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How are retirement benefits divided in a divorce case?

| Jan 19, 2021 | Firm News

Alabama law requires an equitable distribution of property when couples divorce. Most people focus their attention on the assets they can see and touch. While it’s important to determine who should get the house or the car, you also need to consider intangible assets, including retirement benefits and pension plans.

Factors used to determine how retirement accounts should be divided

Above, we mentioned the “equitable distribution of property.” Many people think that “equitable” means the same thing as “equal.” This is not the case. Equitable refers to a fair division of assets. In some cases, this may mean a straight 50-50 split. Most divorce cases are rarely so simple. As such, when it comes to dividing retirement accounts, a court may consider several factors when making a decision, including:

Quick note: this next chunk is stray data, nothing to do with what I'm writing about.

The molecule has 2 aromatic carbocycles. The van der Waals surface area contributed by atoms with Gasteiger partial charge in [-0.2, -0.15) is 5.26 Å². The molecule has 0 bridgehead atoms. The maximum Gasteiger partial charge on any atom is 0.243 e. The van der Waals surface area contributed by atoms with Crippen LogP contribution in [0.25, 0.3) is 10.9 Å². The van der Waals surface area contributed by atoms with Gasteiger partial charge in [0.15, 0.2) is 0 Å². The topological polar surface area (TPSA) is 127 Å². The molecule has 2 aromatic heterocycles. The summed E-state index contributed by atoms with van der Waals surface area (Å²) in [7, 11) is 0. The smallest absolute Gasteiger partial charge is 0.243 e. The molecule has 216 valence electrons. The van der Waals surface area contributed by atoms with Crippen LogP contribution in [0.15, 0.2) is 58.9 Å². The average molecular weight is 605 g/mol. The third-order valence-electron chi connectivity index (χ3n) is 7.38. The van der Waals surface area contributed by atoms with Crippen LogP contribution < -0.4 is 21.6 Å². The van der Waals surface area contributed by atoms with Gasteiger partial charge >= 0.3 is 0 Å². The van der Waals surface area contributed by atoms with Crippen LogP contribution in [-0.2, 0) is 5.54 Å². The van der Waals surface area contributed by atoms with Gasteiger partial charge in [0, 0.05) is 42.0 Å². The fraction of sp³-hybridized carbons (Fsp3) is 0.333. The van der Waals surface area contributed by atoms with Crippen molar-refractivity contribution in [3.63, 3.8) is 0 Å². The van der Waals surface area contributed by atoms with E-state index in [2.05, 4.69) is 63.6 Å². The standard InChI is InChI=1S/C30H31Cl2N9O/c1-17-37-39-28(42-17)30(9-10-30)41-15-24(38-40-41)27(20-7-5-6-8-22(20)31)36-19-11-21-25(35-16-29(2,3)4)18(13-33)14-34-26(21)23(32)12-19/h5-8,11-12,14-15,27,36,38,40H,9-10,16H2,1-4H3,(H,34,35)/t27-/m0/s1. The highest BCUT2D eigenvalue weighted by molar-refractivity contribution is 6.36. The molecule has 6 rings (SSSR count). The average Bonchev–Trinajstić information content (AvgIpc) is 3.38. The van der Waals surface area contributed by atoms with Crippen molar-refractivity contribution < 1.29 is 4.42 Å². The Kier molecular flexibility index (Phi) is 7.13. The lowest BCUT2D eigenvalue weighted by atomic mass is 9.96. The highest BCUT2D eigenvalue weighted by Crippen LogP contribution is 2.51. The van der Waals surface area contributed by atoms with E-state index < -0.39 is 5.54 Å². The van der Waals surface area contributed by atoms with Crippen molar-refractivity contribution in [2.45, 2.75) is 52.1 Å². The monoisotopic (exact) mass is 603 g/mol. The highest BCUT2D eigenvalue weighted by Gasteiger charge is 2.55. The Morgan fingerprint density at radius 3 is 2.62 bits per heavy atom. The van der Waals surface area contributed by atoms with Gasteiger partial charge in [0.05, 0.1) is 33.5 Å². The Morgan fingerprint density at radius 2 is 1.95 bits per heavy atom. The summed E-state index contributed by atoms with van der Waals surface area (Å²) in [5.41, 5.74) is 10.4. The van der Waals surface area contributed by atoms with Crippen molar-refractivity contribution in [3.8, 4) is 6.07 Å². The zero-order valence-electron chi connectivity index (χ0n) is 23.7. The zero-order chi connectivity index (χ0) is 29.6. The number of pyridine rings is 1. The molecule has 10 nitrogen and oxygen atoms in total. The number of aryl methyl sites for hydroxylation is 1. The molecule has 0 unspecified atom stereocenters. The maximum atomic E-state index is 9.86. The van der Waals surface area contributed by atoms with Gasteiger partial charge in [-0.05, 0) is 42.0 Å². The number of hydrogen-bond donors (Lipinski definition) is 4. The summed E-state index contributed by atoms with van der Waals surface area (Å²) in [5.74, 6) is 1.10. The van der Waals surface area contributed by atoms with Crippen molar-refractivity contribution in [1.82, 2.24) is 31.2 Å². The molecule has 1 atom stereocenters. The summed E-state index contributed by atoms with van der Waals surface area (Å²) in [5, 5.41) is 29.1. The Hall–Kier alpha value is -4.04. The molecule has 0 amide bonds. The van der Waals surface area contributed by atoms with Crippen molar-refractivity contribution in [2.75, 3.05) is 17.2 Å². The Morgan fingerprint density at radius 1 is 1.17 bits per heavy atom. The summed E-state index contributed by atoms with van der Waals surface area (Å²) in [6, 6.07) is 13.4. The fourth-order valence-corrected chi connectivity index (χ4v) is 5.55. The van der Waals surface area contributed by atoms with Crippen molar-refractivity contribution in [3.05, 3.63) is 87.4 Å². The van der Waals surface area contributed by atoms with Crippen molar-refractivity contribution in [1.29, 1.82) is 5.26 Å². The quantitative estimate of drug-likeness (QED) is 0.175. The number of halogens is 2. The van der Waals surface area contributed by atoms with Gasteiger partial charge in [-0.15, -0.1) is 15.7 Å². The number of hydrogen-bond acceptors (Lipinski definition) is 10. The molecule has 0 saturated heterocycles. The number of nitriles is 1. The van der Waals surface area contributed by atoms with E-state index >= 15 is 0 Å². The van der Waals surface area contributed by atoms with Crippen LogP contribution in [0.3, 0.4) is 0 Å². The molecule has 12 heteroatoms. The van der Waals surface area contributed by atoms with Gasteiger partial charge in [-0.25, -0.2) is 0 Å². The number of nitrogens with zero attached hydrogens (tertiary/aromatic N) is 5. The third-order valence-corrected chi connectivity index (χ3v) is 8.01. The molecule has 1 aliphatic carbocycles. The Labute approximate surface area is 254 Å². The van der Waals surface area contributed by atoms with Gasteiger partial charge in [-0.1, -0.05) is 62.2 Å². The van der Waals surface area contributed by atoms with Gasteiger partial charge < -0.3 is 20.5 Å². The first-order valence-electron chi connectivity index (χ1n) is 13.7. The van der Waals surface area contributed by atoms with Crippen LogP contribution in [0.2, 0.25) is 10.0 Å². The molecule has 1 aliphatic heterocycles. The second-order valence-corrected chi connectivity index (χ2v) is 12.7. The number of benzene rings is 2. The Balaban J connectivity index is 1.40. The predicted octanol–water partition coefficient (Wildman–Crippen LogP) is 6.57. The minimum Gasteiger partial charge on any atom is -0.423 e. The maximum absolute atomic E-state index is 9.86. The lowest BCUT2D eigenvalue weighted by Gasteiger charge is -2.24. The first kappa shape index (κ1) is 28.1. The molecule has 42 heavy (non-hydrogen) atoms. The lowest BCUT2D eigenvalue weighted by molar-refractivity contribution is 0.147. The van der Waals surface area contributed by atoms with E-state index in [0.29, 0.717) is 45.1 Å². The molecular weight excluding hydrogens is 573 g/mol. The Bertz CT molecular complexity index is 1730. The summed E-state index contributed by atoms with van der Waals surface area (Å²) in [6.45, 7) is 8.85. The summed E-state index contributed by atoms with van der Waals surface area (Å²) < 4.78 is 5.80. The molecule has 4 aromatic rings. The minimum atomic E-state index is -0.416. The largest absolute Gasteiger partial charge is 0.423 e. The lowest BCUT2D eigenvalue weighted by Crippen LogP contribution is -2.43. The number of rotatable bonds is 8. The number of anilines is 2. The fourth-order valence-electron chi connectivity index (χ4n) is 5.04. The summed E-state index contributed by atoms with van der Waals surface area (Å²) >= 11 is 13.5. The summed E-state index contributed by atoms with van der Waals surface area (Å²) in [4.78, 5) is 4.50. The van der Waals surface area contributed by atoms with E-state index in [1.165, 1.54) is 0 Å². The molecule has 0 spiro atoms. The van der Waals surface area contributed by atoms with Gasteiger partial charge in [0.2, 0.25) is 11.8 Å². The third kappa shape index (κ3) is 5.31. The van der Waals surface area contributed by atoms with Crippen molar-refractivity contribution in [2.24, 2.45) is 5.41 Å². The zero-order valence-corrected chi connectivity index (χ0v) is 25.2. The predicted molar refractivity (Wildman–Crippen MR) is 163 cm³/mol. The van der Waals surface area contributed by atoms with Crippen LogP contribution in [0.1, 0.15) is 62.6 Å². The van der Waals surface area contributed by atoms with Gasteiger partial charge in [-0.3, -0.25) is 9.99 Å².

• How long you were married
  • Both monetary and non-monetary contributions to the marriage
  • Each party’s future income prospects
  • If children are involved, who will be responsible for the primary care

Until a few years ago, Alabama law only allowed for the division of retirement benefits if a couple had been married for 10 years or longer. In addition, the law only allowed for the division of benefits that had accrued during the marriage. Length of marriage and a spouse’s contribution to the account are no longer the determining factors for division. The court may consider all of the circumstances surrounding your situation.

A QDRO may be necessary to divide benefits

There are significant tax penalties if you withdraw from your retirement accounts before you’ve retired. This poses an obvious problem if you’re trying to divide these proceeds. Enter the qualified domestic relations order or QDRO. This enables you to divide benefits without taking a tax hit.

In some cases, you might not have to split a retirement account at all. You could offer additional assets to your ex to help meet the value of your benefits, enabling you to hold onto your future income. A skilled legal professional can help inform you of all available options.